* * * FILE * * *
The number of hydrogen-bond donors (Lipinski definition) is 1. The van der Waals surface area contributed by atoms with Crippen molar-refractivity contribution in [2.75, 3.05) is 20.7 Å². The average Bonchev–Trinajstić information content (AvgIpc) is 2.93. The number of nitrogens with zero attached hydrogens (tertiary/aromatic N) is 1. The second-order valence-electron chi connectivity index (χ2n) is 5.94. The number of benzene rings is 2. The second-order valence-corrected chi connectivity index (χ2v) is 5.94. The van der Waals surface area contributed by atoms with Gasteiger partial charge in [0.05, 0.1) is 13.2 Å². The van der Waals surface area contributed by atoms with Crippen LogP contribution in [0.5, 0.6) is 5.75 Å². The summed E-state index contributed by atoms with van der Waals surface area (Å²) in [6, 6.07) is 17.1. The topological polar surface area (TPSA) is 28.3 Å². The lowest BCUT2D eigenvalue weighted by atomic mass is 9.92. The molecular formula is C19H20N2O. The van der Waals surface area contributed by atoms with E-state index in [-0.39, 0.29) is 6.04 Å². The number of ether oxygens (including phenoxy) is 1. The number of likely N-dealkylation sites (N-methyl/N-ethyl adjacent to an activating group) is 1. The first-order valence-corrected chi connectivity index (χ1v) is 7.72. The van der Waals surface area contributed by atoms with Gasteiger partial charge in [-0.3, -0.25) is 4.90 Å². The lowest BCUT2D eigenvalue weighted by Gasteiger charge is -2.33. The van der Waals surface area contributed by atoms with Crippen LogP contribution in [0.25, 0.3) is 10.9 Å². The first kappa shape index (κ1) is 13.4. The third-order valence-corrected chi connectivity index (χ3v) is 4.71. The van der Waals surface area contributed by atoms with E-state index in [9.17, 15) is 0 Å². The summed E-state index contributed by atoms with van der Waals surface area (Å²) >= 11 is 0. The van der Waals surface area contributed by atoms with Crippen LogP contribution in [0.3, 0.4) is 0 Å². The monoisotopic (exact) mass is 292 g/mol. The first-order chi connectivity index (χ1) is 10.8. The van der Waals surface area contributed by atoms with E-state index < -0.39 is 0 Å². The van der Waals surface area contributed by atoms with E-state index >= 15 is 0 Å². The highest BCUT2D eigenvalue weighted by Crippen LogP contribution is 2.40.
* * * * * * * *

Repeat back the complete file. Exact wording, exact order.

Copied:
The number of hydrogen-bond donors (Lipinski definition) is 1. The van der Waals surface area contributed by atoms with Crippen molar-refractivity contribution in [2.75, 3.05) is 20.7 Å². The average Bonchev–Trinajstić information content (AvgIpc) is 2.93. The number of nitrogens with zero attached hydrogens (tertiary/aromatic N) is 1. The second-order valence-electron chi connectivity index (χ2n) is 5.94. The number of benzene rings is 2. The second-order valence-corrected chi connectivity index (χ2v) is 5.94. The van der Waals surface area contributed by atoms with Gasteiger partial charge in [0.05, 0.1) is 13.2 Å². The van der Waals surface area contributed by atoms with Crippen LogP contribution in [0.5, 0.6) is 5.75 Å². The summed E-state index contributed by atoms with van der Waals surface area (Å²) in [6, 6.07) is 17.1. The topological polar surface area (TPSA) is 28.3 Å². The lowest BCUT2D eigenvalue weighted by atomic mass is 9.92. The molecular formula is C19H20N2O. The van der Waals surface area contributed by atoms with E-state index in [-0.39, 0.29) is 6.04 Å². The number of ether oxygens (including phenoxy) is 1. The number of likely N-dealkylation sites (N-methyl/N-ethyl adjacent to an activating group) is 1. The first-order valence-corrected chi connectivity index (χ1v) is 7.72. The van der Waals surface area contributed by atoms with Gasteiger partial charge in [-0.3, -0.25) is 4.90 Å². The lowest BCUT2D eigenvalue weighted by Gasteiger charge is -2.33. The van der Waals surface area contributed by atoms with Crippen LogP contribution in [0.25, 0.3) is 10.9 Å². The first kappa shape index (κ1) is 13.4. The third-order valence-corrected chi connectivity index (χ3v) is 4.71. The van der Waals surface area contributed by atoms with E-state index in [9.17, 15) is 0 Å². The summed E-state index contributed by atoms with van der Waals surface area (Å²) >= 11 is 0. The van der Waals surface area contributed by atoms with Crippen LogP contribution in [0.3, 0.4) is 0 Å². The monoisotopic (exact) mass is 292 g/mol. The first-order chi connectivity index (χ1) is 10.8. The van der Waals surface area contributed by atoms with E-state index < -0.39 is 0 Å². The van der Waals surface area contributed by atoms with E-state index >= 15 is 0 Å². The highest BCUT2D eigenvalue weighted by Crippen LogP contribution is 2.40.